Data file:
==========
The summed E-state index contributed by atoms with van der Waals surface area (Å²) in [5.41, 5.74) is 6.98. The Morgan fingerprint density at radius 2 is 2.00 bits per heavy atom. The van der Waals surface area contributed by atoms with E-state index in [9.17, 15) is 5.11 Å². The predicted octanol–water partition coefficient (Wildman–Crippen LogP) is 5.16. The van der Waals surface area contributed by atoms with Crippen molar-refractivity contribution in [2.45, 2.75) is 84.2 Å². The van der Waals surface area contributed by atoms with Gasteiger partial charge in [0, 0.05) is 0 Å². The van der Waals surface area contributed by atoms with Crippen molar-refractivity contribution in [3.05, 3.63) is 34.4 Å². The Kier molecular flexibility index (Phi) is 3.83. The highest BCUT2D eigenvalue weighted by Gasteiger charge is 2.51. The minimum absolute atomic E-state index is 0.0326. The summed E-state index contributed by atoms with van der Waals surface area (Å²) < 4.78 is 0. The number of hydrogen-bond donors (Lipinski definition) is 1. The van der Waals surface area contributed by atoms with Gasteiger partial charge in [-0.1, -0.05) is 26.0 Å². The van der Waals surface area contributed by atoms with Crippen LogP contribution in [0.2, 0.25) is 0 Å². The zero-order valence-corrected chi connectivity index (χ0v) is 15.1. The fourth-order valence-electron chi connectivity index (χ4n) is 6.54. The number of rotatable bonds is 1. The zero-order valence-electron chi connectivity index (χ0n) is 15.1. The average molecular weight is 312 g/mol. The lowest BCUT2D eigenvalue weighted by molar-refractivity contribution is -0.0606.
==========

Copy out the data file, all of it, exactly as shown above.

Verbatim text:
The summed E-state index contributed by atoms with van der Waals surface area (Å²) in [5.41, 5.74) is 6.98. The Morgan fingerprint density at radius 2 is 2.00 bits per heavy atom. The van der Waals surface area contributed by atoms with E-state index in [9.17, 15) is 5.11 Å². The predicted octanol–water partition coefficient (Wildman–Crippen LogP) is 5.16. The van der Waals surface area contributed by atoms with Crippen molar-refractivity contribution in [2.45, 2.75) is 84.2 Å². The van der Waals surface area contributed by atoms with Gasteiger partial charge in [0, 0.05) is 0 Å². The van der Waals surface area contributed by atoms with Crippen molar-refractivity contribution in [3.05, 3.63) is 34.4 Å². The Kier molecular flexibility index (Phi) is 3.83. The highest BCUT2D eigenvalue weighted by Gasteiger charge is 2.51. The minimum absolute atomic E-state index is 0.0326. The summed E-state index contributed by atoms with van der Waals surface area (Å²) < 4.78 is 0. The number of hydrogen-bond donors (Lipinski definition) is 1. The van der Waals surface area contributed by atoms with Gasteiger partial charge in [-0.1, -0.05) is 26.0 Å². The van der Waals surface area contributed by atoms with Crippen LogP contribution in [0.2, 0.25) is 0 Å². The zero-order valence-corrected chi connectivity index (χ0v) is 15.1. The fourth-order valence-electron chi connectivity index (χ4n) is 6.54. The number of rotatable bonds is 1. The zero-order valence-electron chi connectivity index (χ0n) is 15.1. The average molecular weight is 312 g/mol. The lowest BCUT2D eigenvalue weighted by molar-refractivity contribution is -0.0606.